Billion-Dollar Cannabis? Inside the Marijuana Industry’s Biggest Deal to Date
The Chicago-based Cresco Labs bought California company Origin House, both relatively new outfits, in a stock deal worth more than $1 billion… on the Canadian exchange.
On April 1, Cresco Labs, a publicly traded cannabis company based in Chicago, announced an all-stock purchase of Origin House, a California-based “products and brands company” in the same space.
If stock prices stay steady when shareholders of both companies vote on the deal — and if shareholders approve it — the acquisition is valued at roughly $1.1 billion in Canadian dollars, around $826 million U.S. Which is to say this takeover would then have the honor of the biggest-ever transaction in the cannabis industry, supplanting troubled MedMen’s $682 million all-stock
If this is the first time you’ve heard of either Origin House or Cresco Labs, you are not alone. Both companies are relatively new — and new even by the very fresh and fast standards of the cannabis space. So what does the deal mean, aside from many numbers and a splashy press release, handy for drumming up interest among investors?
Meet the Players
To use a tired and imperfect but good enough analogy, the purchased entity Origin House is a sort of liquor distribution company. Origin House has five distribution and manufacturing licenses in California, where it claims to deliver “over 130 branded cannabis products to the majority of licensed dispensaries.” Alternately called a “brand house” or a “brand accelerator,” the company is clearly banking on consumers’ penchant for recognizable products. Origin House is headquartered in Ottawa, Canada — where it trades under the name CannaRoyalty — and trades on markets in both Canada and in the United States. Brands you might know that Origin House distributes include Bhang Chocolates; Tommy Chong’s branded cannabis, Chong’s Choice; Défoncé Chocolatier, and Kurvana oil cartridges.
On the buyer’s side, the company’s Illinois home base is a good place for a young and ambitious cannabis company with a decent amount of runway. The state is heavily populated, new Gov. J.B. Pritzker says he wants to legalize recreational marijuana — though as the example of New Jersey demonstrates, governors make such bold promises at their peril — and entry into the market there is still restricted, meaning licensed companies get a bigger piece of the pie. The state caps the number of cultivation and retail licenses, and Cresco already has a couple there as well as in Ohio, Pennsylvania, Florida, Arizona, Nevada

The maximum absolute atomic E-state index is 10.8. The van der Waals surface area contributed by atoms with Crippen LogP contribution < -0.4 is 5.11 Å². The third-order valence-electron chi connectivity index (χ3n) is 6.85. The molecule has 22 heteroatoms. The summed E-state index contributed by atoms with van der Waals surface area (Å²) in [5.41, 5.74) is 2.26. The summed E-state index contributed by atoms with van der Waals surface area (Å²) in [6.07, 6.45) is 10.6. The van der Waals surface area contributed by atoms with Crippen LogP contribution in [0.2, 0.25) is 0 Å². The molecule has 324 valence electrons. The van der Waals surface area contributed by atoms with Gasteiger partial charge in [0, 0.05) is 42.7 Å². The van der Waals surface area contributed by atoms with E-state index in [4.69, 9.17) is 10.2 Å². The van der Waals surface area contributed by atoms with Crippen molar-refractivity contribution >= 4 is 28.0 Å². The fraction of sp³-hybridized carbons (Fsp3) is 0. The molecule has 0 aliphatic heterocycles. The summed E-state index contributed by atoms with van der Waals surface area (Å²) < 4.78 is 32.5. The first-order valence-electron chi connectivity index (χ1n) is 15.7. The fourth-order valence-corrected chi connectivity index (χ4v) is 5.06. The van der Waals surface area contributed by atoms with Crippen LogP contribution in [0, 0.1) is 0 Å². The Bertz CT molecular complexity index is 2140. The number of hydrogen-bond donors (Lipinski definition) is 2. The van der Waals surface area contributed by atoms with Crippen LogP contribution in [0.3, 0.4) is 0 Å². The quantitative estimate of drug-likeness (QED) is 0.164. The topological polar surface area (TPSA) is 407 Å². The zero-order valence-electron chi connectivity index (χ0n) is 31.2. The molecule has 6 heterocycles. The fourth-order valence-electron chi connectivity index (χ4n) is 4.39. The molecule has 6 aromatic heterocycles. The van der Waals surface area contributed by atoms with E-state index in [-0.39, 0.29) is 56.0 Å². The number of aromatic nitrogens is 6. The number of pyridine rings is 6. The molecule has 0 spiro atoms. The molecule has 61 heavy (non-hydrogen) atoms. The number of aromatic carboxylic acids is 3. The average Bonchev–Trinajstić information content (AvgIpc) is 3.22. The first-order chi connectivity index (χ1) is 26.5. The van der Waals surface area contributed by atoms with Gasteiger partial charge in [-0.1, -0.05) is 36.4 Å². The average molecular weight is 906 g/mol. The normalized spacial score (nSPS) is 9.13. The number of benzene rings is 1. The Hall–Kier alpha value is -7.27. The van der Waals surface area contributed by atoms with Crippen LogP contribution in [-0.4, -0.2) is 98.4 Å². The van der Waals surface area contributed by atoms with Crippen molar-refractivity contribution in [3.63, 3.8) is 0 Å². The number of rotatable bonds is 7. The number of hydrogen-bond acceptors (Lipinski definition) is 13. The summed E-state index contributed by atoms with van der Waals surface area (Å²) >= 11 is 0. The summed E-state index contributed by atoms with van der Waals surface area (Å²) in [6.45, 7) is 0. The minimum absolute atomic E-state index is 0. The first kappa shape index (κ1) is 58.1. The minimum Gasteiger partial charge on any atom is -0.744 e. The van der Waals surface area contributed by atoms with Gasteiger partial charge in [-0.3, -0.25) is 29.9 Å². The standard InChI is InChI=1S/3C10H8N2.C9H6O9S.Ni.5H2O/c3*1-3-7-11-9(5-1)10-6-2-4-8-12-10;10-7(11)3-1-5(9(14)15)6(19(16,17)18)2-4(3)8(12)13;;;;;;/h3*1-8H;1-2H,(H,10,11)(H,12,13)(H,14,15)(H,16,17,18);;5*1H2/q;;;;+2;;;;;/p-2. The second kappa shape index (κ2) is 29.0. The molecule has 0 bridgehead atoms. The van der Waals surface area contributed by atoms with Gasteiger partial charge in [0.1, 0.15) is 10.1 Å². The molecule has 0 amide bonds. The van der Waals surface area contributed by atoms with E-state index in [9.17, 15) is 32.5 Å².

So, What’s the Deal, and What Does it Mean?
It’s a stock deal. No cash will exchange hands. Cresco will swap 0.8428 of its shares for each Origin House share. Origin House shareholders will become Cresco shareholders, then the two companies will become one.
Since cash is best used for things like paying states tens or hundreds of thousands of dollars for distribution licenses, which then may pay off down the road many times more, stakes in companies are an attractive alternative.
Cresco has major national ambitions and, if the deal goes through, a major national presence. In fact, it’s possibly one of the largest cannabis bodies in the United States, with 51 retail licenses and 1.5 million square feet under cultivation in 11 states, as Cresco CEO Charlie Bachtell said in a press release.
But Origin House shareholders must approve the deal, which would close by the end of June and not every shareholder is thrilled. Jerome Hass, a portfolio manager at investment firm Lightwater Partners, appeared on Bloomberg Canada to share why he was “underwhelmed” and plans to vote against the deal.
Essentially, he said, it’s a stock-market play aimed at boosting prices in both companies’ stock — and if you are trying to build a company long term, profit longevity should take priority instead. On top of that, he added that American investors aren’t excited about investing in either the Canadian exchanges or the OTC sheets, where both companies trade. OTC stocks’ statements are not audited by the Securities and Exchange Commission, like stocks on NYSE or NASDAQ.
Therein lies the risk in dealing with companies in early or middle stages who are already publicly traded, and the risk in getting too excited about this deal — which isn’t even final. But it sure does make for a catchy headline.
TELL US, do you have any stock in the Canadian market?